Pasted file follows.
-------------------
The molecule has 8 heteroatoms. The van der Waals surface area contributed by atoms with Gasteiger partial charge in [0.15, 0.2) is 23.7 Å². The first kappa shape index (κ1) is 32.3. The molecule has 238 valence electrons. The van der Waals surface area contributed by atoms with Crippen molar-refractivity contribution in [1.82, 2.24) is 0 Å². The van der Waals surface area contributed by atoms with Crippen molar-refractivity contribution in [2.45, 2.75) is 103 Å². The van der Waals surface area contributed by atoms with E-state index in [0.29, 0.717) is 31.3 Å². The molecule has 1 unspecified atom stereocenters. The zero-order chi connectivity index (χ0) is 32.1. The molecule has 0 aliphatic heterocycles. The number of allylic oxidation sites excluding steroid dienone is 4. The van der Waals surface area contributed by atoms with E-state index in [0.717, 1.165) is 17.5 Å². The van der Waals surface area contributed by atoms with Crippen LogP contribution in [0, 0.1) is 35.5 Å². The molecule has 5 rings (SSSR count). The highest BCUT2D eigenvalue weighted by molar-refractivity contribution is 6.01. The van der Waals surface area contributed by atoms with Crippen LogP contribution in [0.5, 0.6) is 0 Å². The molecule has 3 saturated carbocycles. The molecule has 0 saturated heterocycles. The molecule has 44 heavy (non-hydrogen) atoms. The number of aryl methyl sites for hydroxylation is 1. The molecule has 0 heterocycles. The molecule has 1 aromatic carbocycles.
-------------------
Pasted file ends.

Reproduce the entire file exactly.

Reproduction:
The molecule has 8 heteroatoms. The van der Waals surface area contributed by atoms with Gasteiger partial charge in [0.15, 0.2) is 23.7 Å². The first kappa shape index (κ1) is 32.3. The molecule has 238 valence electrons. The van der Waals surface area contributed by atoms with Crippen molar-refractivity contribution in [1.82, 2.24) is 0 Å². The van der Waals surface area contributed by atoms with Crippen molar-refractivity contribution in [2.45, 2.75) is 103 Å². The van der Waals surface area contributed by atoms with E-state index in [0.29, 0.717) is 31.3 Å². The molecule has 1 unspecified atom stereocenters. The zero-order chi connectivity index (χ0) is 32.1. The molecule has 0 aliphatic heterocycles. The number of allylic oxidation sites excluding steroid dienone is 4. The van der Waals surface area contributed by atoms with E-state index in [0.717, 1.165) is 17.5 Å². The van der Waals surface area contributed by atoms with Crippen LogP contribution in [0, 0.1) is 35.5 Å². The molecule has 5 rings (SSSR count). The highest BCUT2D eigenvalue weighted by molar-refractivity contribution is 6.01. The van der Waals surface area contributed by atoms with Crippen LogP contribution in [0.5, 0.6) is 0 Å². The molecule has 3 saturated carbocycles. The molecule has 0 saturated heterocycles. The molecule has 44 heavy (non-hydrogen) atoms. The number of aryl methyl sites for hydroxylation is 1. The molecule has 0 heterocycles. The molecule has 1 aromatic carbocycles.